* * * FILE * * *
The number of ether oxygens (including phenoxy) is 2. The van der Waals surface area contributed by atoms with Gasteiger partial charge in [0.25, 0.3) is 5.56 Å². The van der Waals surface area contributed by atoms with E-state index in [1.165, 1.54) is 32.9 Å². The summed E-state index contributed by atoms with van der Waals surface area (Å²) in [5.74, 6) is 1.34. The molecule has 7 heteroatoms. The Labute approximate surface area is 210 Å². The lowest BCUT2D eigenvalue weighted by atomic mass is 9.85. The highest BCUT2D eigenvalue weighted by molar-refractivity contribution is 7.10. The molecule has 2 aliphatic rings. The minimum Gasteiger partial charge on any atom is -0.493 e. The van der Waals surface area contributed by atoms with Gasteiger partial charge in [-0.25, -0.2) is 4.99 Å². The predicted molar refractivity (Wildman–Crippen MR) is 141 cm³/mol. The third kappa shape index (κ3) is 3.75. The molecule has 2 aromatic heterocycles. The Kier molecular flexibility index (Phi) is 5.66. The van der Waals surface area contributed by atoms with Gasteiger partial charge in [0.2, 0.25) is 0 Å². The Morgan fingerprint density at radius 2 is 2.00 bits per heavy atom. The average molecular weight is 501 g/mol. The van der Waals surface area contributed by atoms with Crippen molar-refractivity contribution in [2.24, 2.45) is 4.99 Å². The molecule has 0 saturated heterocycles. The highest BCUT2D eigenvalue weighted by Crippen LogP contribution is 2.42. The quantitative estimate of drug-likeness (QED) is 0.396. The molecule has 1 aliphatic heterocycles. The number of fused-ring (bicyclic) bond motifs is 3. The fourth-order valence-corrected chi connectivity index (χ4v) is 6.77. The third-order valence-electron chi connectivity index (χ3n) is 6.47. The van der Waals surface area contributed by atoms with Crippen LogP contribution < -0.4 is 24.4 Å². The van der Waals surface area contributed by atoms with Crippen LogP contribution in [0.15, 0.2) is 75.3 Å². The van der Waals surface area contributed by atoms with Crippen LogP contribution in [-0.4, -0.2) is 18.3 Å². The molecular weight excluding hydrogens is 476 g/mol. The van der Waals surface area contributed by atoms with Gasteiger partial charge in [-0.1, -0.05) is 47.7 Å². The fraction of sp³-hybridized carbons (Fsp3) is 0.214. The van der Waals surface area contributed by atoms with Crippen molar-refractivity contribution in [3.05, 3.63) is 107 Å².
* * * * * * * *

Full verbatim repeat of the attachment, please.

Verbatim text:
The number of ether oxygens (including phenoxy) is 2. The van der Waals surface area contributed by atoms with Gasteiger partial charge in [0.25, 0.3) is 5.56 Å². The van der Waals surface area contributed by atoms with E-state index in [1.165, 1.54) is 32.9 Å². The summed E-state index contributed by atoms with van der Waals surface area (Å²) in [5.74, 6) is 1.34. The molecule has 7 heteroatoms. The Labute approximate surface area is 210 Å². The lowest BCUT2D eigenvalue weighted by atomic mass is 9.85. The highest BCUT2D eigenvalue weighted by molar-refractivity contribution is 7.10. The molecule has 2 aliphatic rings. The minimum Gasteiger partial charge on any atom is -0.493 e. The van der Waals surface area contributed by atoms with Gasteiger partial charge in [-0.25, -0.2) is 4.99 Å². The predicted molar refractivity (Wildman–Crippen MR) is 141 cm³/mol. The third kappa shape index (κ3) is 3.75. The molecule has 2 aromatic heterocycles. The Kier molecular flexibility index (Phi) is 5.66. The van der Waals surface area contributed by atoms with Gasteiger partial charge in [0.2, 0.25) is 0 Å². The Morgan fingerprint density at radius 2 is 2.00 bits per heavy atom. The average molecular weight is 501 g/mol. The van der Waals surface area contributed by atoms with Crippen molar-refractivity contribution in [2.24, 2.45) is 4.99 Å². The molecule has 0 saturated heterocycles. The highest BCUT2D eigenvalue weighted by Crippen LogP contribution is 2.42. The quantitative estimate of drug-likeness (QED) is 0.396. The molecule has 1 aliphatic heterocycles. The number of fused-ring (bicyclic) bond motifs is 3. The fourth-order valence-corrected chi connectivity index (χ4v) is 6.77. The third-order valence-electron chi connectivity index (χ3n) is 6.47. The van der Waals surface area contributed by atoms with Crippen LogP contribution < -0.4 is 24.4 Å². The van der Waals surface area contributed by atoms with Crippen LogP contribution in [0.15, 0.2) is 75.3 Å². The van der Waals surface area contributed by atoms with Crippen LogP contribution in [-0.4, -0.2) is 18.3 Å². The molecular weight excluding hydrogens is 476 g/mol. The van der Waals surface area contributed by atoms with Gasteiger partial charge in [-0.1, -0.05) is 47.7 Å². The fraction of sp³-hybridized carbons (Fsp3) is 0.214. The van der Waals surface area contributed by atoms with Crippen molar-refractivity contribution in [3.05, 3.63) is 107 Å².